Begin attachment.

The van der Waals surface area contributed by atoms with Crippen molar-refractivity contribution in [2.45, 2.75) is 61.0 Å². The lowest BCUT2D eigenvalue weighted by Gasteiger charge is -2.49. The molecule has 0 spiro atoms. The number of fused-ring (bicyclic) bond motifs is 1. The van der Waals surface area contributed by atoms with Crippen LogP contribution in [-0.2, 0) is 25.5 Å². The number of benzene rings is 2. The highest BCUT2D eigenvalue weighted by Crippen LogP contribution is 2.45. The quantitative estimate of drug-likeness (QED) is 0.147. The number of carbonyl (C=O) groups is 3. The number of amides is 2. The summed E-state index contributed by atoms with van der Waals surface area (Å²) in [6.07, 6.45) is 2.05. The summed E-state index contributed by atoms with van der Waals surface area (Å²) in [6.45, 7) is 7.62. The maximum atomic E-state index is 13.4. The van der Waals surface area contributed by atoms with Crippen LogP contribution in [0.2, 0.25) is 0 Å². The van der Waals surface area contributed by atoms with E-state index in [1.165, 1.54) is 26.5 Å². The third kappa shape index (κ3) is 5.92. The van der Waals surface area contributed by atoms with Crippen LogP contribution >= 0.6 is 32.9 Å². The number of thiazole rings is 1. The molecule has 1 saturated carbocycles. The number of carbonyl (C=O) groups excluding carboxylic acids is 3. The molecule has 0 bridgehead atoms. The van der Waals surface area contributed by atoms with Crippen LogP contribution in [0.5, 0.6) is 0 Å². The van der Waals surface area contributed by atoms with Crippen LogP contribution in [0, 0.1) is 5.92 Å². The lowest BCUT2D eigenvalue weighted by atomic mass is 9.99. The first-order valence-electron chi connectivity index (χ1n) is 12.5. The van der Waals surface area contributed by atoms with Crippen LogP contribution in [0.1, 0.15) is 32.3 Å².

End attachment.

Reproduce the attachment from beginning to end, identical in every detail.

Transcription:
The van der Waals surface area contributed by atoms with Crippen molar-refractivity contribution in [2.45, 2.75) is 61.0 Å². The lowest BCUT2D eigenvalue weighted by Gasteiger charge is -2.49. The molecule has 0 spiro atoms. The number of fused-ring (bicyclic) bond motifs is 1. The van der Waals surface area contributed by atoms with Crippen LogP contribution in [-0.2, 0) is 25.5 Å². The number of benzene rings is 2. The highest BCUT2D eigenvalue weighted by Crippen LogP contribution is 2.45. The quantitative estimate of drug-likeness (QED) is 0.147. The number of carbonyl (C=O) groups is 3. The number of amides is 2. The summed E-state index contributed by atoms with van der Waals surface area (Å²) in [6.07, 6.45) is 2.05. The summed E-state index contributed by atoms with van der Waals surface area (Å²) in [6.45, 7) is 7.62. The maximum atomic E-state index is 13.4. The van der Waals surface area contributed by atoms with Crippen LogP contribution in [0.2, 0.25) is 0 Å². The van der Waals surface area contributed by atoms with E-state index in [1.165, 1.54) is 26.5 Å². The third kappa shape index (κ3) is 5.92. The van der Waals surface area contributed by atoms with Crippen LogP contribution >= 0.6 is 32.9 Å². The number of thiazole rings is 1. The molecule has 1 saturated carbocycles. The number of carbonyl (C=O) groups excluding carboxylic acids is 3. The molecule has 0 bridgehead atoms. The van der Waals surface area contributed by atoms with Crippen LogP contribution in [0.5, 0.6) is 0 Å². The van der Waals surface area contributed by atoms with Crippen LogP contribution in [0, 0.1) is 5.92 Å². The lowest BCUT2D eigenvalue weighted by atomic mass is 9.99. The first-order valence-electron chi connectivity index (χ1n) is 12.5. The van der Waals surface area contributed by atoms with Crippen LogP contribution in [0.1, 0.15) is 32.3 Å².